90 Days of Summer Fun: Lessons in time

No reclining allowed at 10 minutes ’til landing.

It’s 10 minutes until our flight lands and my kiddo calls it a day. Can’t blame her considering we’ve been traveling from Istanbul back to New York City via Paris. We’re in it for more than 11 hours at this point, and wake up time was 5 a.m., so needless to say, there was no point trying to keep her awake through customs and an hour ride home.

But when wake up time the next “morning” was 2 am, after her 9 hours of sleep, I couldn’t convince my daughter to stay asleep. Two days later, I’m still jet lagged, but in the blur of these last couple days, I found it the perfect time to explore concepts of time with my child.

And I don’t usually go quite so overboard as I did in my pursuit to find the best time teaching tools that are available. You can find some of these time items in our Daily Grind and Goodnight Sleepyhead and Too Cool for Preschool Original boxes, and purchase them separately during our holiday pop-up store in New York City.

My current favorite is the red German-made clock I discovered at the Nuremberg Toy Fair this year. Without all the bells and whistles- through it does have batteries that make the clock work- but it would probably lose in a side-by-side comparison with many other kid clocks. It doesn’t have bright colors or a silly face, and it doesn’t talk and make loud electronic noises, but it does have elements others’ don’t like interactive blocks that can be used to explore sequencing of events, roman numerals, fractions of time, seconds and other time elements.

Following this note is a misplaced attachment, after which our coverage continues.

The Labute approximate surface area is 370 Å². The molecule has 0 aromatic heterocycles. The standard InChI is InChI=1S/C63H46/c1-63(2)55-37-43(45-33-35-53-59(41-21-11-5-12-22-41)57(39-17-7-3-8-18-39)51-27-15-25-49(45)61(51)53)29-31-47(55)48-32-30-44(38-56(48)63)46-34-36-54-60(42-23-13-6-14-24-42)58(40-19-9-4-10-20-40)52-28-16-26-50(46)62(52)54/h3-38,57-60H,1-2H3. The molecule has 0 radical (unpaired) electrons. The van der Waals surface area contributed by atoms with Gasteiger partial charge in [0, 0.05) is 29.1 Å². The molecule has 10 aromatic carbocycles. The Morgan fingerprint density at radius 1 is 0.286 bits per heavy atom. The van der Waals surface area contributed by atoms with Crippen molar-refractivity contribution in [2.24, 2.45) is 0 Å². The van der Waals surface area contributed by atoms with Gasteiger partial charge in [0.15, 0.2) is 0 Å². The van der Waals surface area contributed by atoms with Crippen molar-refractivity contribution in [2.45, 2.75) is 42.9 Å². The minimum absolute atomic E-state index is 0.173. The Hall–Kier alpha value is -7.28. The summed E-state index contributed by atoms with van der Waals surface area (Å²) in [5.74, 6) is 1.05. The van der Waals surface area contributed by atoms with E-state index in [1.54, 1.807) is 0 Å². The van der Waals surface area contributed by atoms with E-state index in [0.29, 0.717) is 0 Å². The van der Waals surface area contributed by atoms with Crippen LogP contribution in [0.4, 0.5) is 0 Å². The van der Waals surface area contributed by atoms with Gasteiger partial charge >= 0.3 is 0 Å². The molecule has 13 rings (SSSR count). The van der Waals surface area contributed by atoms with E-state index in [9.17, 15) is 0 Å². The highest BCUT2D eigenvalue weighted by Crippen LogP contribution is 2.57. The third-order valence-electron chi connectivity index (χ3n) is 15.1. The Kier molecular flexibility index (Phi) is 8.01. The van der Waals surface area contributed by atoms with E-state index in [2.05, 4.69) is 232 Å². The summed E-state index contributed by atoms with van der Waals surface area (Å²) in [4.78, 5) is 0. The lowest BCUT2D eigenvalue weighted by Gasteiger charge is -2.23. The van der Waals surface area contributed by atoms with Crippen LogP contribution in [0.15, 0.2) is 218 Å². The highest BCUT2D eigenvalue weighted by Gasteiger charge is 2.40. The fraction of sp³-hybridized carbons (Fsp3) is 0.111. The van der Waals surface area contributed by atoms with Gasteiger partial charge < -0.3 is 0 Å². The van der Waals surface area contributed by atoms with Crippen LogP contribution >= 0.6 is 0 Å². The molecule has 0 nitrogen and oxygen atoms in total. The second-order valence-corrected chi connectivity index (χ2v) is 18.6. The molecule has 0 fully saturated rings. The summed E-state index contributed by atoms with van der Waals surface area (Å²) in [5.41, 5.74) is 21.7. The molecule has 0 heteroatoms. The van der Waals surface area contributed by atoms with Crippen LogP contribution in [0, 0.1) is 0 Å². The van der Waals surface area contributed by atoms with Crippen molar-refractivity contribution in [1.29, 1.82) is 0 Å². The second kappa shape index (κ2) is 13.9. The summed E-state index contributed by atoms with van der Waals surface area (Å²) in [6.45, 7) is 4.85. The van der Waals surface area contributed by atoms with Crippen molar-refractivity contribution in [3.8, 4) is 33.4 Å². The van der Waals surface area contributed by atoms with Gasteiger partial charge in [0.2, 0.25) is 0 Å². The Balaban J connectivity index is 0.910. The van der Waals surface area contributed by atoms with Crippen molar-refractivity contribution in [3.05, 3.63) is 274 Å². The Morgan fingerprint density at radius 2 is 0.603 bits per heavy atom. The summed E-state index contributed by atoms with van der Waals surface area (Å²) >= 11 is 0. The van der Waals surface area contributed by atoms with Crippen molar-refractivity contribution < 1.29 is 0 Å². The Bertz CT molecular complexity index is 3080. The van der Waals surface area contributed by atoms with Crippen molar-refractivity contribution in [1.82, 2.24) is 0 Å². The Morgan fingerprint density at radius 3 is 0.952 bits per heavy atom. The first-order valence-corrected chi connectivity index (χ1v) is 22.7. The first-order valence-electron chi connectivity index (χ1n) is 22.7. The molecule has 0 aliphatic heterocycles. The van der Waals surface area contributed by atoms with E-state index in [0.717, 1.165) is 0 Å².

But you don’t have to purchase a kids clock to explore time with your child. Use a clock at home, or make a fun simple paper plate clock with your kid. With the following supplies, a paper plate, construction paper, colorful markers or crayons and a metal fastener, you can make a custom clock to practice time concepts.

Write the numbers on the paper plate as they appear on a clock. Draw 2 arrows or “hands” and cut them out of construction paper. Punch small holes in the exact same place on the hands.Use a metal fastener to punch through the paper plate attaching the 2 clock hands. Viola, you have a clock. Create different versions with seconds or roman numerals and make learning time fun.

The point is simply to make it fun, and start with the basics. Start noticing clocks and time during the day. What time is it when we wake? When we eat breakfast? Head to school? Eat lunch? Take a nap? Eat dinner? Bathe before bed? And bedtime? Wear a watch or check your Iphone. Explore world time clocks and on vacation talk about what time it is in your vacation spot versus your hometown. Talk about how many hours of sleep you’ll miss when you return home!



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